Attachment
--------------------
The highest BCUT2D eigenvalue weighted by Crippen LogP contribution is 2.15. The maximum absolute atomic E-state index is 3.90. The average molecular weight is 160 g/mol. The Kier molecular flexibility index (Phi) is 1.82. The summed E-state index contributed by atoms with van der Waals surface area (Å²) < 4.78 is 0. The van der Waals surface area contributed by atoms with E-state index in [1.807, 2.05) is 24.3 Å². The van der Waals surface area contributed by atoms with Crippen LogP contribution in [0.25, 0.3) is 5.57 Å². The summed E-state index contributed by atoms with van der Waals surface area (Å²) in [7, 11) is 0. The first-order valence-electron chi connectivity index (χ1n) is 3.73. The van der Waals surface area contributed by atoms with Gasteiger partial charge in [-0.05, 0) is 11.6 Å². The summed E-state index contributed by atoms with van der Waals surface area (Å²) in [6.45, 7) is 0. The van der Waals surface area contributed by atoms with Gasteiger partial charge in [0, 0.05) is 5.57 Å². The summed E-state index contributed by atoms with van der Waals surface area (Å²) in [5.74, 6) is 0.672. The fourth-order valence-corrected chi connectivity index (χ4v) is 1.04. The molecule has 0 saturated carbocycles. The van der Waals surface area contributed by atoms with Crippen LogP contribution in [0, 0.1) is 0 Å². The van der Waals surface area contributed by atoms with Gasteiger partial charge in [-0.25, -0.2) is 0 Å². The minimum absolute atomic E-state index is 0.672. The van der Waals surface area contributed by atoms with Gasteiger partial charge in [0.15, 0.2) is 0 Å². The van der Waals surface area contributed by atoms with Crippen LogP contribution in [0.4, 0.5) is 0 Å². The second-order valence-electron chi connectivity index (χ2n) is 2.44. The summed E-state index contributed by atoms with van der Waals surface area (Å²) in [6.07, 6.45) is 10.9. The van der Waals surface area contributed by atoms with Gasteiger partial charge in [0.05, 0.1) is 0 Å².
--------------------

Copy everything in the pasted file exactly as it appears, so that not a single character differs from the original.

The highest BCUT2D eigenvalue weighted by Crippen LogP contribution is 2.15. The maximum absolute atomic E-state index is 3.90. The average molecular weight is 160 g/mol. The Kier molecular flexibility index (Phi) is 1.82. The summed E-state index contributed by atoms with van der Waals surface area (Å²) < 4.78 is 0. The van der Waals surface area contributed by atoms with E-state index in [1.807, 2.05) is 24.3 Å². The van der Waals surface area contributed by atoms with Crippen LogP contribution in [0.25, 0.3) is 5.57 Å². The summed E-state index contributed by atoms with van der Waals surface area (Å²) in [7, 11) is 0. The first-order valence-electron chi connectivity index (χ1n) is 3.73. The van der Waals surface area contributed by atoms with Gasteiger partial charge in [-0.05, 0) is 11.6 Å². The summed E-state index contributed by atoms with van der Waals surface area (Å²) in [6.45, 7) is 0. The van der Waals surface area contributed by atoms with Gasteiger partial charge in [0, 0.05) is 5.57 Å². The summed E-state index contributed by atoms with van der Waals surface area (Å²) in [5.74, 6) is 0.672. The fourth-order valence-corrected chi connectivity index (χ4v) is 1.04. The molecule has 0 saturated carbocycles. The van der Waals surface area contributed by atoms with Crippen LogP contribution in [0, 0.1) is 0 Å². The van der Waals surface area contributed by atoms with Gasteiger partial charge in [-0.25, -0.2) is 0 Å². The minimum absolute atomic E-state index is 0.672. The van der Waals surface area contributed by atoms with Gasteiger partial charge in [0.15, 0.2) is 0 Å². The van der Waals surface area contributed by atoms with Crippen LogP contribution in [0.4, 0.5) is 0 Å². The second-order valence-electron chi connectivity index (χ2n) is 2.44. The summed E-state index contributed by atoms with van der Waals surface area (Å²) in [6.07, 6.45) is 10.9. The van der Waals surface area contributed by atoms with Gasteiger partial charge in [0.05, 0.1) is 0 Å².